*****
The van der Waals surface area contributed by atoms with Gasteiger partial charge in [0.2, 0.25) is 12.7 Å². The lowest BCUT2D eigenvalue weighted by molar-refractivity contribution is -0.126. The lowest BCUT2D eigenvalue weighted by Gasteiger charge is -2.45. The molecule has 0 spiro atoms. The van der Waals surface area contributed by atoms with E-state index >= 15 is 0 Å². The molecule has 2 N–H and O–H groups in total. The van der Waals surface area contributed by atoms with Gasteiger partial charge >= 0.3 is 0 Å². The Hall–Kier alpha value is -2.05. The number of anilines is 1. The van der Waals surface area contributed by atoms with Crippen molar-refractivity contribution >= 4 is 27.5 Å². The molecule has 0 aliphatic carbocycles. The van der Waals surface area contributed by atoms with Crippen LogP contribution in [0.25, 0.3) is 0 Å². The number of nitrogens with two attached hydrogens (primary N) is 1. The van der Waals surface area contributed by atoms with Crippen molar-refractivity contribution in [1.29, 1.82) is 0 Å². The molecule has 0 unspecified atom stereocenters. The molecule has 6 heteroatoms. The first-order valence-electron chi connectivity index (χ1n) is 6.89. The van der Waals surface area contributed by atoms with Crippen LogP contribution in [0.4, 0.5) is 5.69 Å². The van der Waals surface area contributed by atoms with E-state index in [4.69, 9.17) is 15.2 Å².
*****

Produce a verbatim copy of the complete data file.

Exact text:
The van der Waals surface area contributed by atoms with Gasteiger partial charge in [0.2, 0.25) is 12.7 Å². The lowest BCUT2D eigenvalue weighted by molar-refractivity contribution is -0.126. The lowest BCUT2D eigenvalue weighted by Gasteiger charge is -2.45. The molecule has 0 spiro atoms. The van der Waals surface area contributed by atoms with E-state index >= 15 is 0 Å². The molecule has 2 N–H and O–H groups in total. The van der Waals surface area contributed by atoms with Gasteiger partial charge >= 0.3 is 0 Å². The Hall–Kier alpha value is -2.05. The number of anilines is 1. The van der Waals surface area contributed by atoms with Crippen molar-refractivity contribution >= 4 is 27.5 Å². The molecule has 0 aliphatic carbocycles. The van der Waals surface area contributed by atoms with Crippen LogP contribution in [0.25, 0.3) is 0 Å². The number of nitrogens with two attached hydrogens (primary N) is 1. The van der Waals surface area contributed by atoms with Crippen molar-refractivity contribution in [1.29, 1.82) is 0 Å². The molecule has 0 unspecified atom stereocenters. The molecule has 6 heteroatoms. The first-order valence-electron chi connectivity index (χ1n) is 6.89. The van der Waals surface area contributed by atoms with Crippen LogP contribution in [0.4, 0.5) is 5.69 Å². The van der Waals surface area contributed by atoms with E-state index in [4.69, 9.17) is 15.2 Å².